Speculation: when Brian Kelley, current president and CEO of Keurig coffee, was a little boy, nobody ever read him the fable of the goose that laid the golden eggs, which is why he made it all the way to adulthood without learning that excessive greed is often fatal to cash cows (if you don't mind mixing a metaphor).
You're surely familiar with Keurig and its K-cup single-serving coffee (or tea or cocoa) pods; in the past few months, the company has also announced intentions to branch out into the single-serving soup and at-home soda fountain markets.
But Kelley and Keurig dislike the thought of customers using non-Keurig-branded coffee in their machines, which is why Keurig plans to install what TechDirt calls “the java-bean equivalent of DRM” (digital rights management), to ensure that only official Keurig-branded K-cups may be used in the next generation of Keurig coffee makers.
Foodnavigator-usa.com quoted Kelley as saying this:
“We will be transitioning our lineup of Keurig brewers over fiscal 2014 and early 2015. While we're still not willing to discuss specifics about the platform for competitive reasons, we are confident it delivers game-changing performance.”
Kelley's confidence is surely justified; going from ordinary coffee pods to DRM encryptions will definitely be “game-changing.” Of course, anybody with a thesaurus (or English-language fluency on par with an 8-year-old native speaker's) known that “game-changing” and “game-improving” are not synonymous. Though Kelley did, of course, make a game (or gamy) attempt to portray them as such:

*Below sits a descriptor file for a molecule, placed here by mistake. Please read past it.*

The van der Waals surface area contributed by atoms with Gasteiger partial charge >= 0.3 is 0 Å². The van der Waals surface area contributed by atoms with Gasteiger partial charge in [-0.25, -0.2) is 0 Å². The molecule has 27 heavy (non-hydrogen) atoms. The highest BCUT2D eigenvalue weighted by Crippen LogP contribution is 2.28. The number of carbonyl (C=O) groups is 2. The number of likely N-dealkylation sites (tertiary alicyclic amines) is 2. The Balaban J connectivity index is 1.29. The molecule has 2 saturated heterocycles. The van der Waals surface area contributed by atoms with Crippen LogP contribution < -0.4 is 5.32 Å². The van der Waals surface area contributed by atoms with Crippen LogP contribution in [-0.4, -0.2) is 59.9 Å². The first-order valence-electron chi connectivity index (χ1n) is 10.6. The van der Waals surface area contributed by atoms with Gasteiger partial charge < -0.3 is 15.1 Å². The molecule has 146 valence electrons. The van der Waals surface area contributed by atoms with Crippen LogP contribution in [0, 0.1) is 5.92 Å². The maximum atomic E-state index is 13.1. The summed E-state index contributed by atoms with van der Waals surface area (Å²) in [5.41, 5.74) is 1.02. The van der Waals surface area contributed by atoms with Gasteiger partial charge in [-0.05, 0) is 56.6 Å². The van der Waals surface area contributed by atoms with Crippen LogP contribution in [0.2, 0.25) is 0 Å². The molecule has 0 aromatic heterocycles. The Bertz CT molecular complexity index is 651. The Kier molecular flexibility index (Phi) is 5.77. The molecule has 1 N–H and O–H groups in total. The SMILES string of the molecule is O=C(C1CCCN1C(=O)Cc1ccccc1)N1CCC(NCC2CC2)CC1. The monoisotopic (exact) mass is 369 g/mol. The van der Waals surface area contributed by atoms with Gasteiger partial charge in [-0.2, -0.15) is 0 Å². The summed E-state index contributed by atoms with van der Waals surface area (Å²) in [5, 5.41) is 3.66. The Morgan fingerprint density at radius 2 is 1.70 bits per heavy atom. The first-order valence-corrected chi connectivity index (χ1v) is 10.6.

“To ensure the system delivers on the promise of excellent quality beverages produced simply and consistently every brew every time, we use interactive technology to help us perfectly brew all Keurig brew packs. Because of this the system will not brew unlicensed packs.”
Of course. That's why Keurig is doing this: to protect poor benighted customers from the complex inconsistency of unlicensed coffee beverages! Who could doubt such dedication to customer satisfaction?
The cynics at TechDirt, among others. Here's what they said:
“As with computer printers, getting the device in the home is simply a gateway to where the real money is: refills. But Keurig has faced the "problem" in recent years of third-party pod refills that often retail for 5-25% less than what Keurig charges. As people look to cut costs, there has also been a growing market for reusable pods that generally run anywhere from five to fifteen dollars.”
In other words: TechDirt thinks this merely a ploy by Keurig to get more money from its customers (assuming said customers wishing to brew their own all manage to forget about the countless non-Keurig-brand options already on the market).
The Verge also believes Keurig's move is all about getting more money, if its headline “Keurig is locking down its coffee makers to keep out cheap refills” is any indication.
Nor did Slashgear seem persuaded by Kelley's pro-consumer arguments, noting:
“As for why consumers themselves might decide to "upgrade" to a more restrictive platform, Kelley's argument was vague. The Keurig 2.0 system is "a better one" than the existing version, he suggested, claiming that brand loyalty would be a big part in the replacement process.”
Keurig's patent on K-cup technology expired in 2013, which is why off-brand or refillable K-cup-style coffee pods have exploded all over the market since then. That's also why Keurig's fourth-quarter results for fiscal year 2013 suggested that up to 12 percent of all coffee or tea pods brewed in Keurig machines came from “unlicensed third-party” sources.
A cynic might suggest this proves that “brand loyalty” among Keurig drinkers isn't as high as CEO Kelley would like to believe. Of course, right now all Keurig machines in existence work with any brand of properly sized pod, unlike the planned Keurig version 2.0 with its RFID-chip limitations.
Is the brand loyalty of existing Keurig drinkers high enough that they'll pay for an “upgraded” machine that actually limits their options? CEO Kelley seems to think so; whether this means his advisers are wise pragmatists or brown-nosing yes-men is still up for debate.
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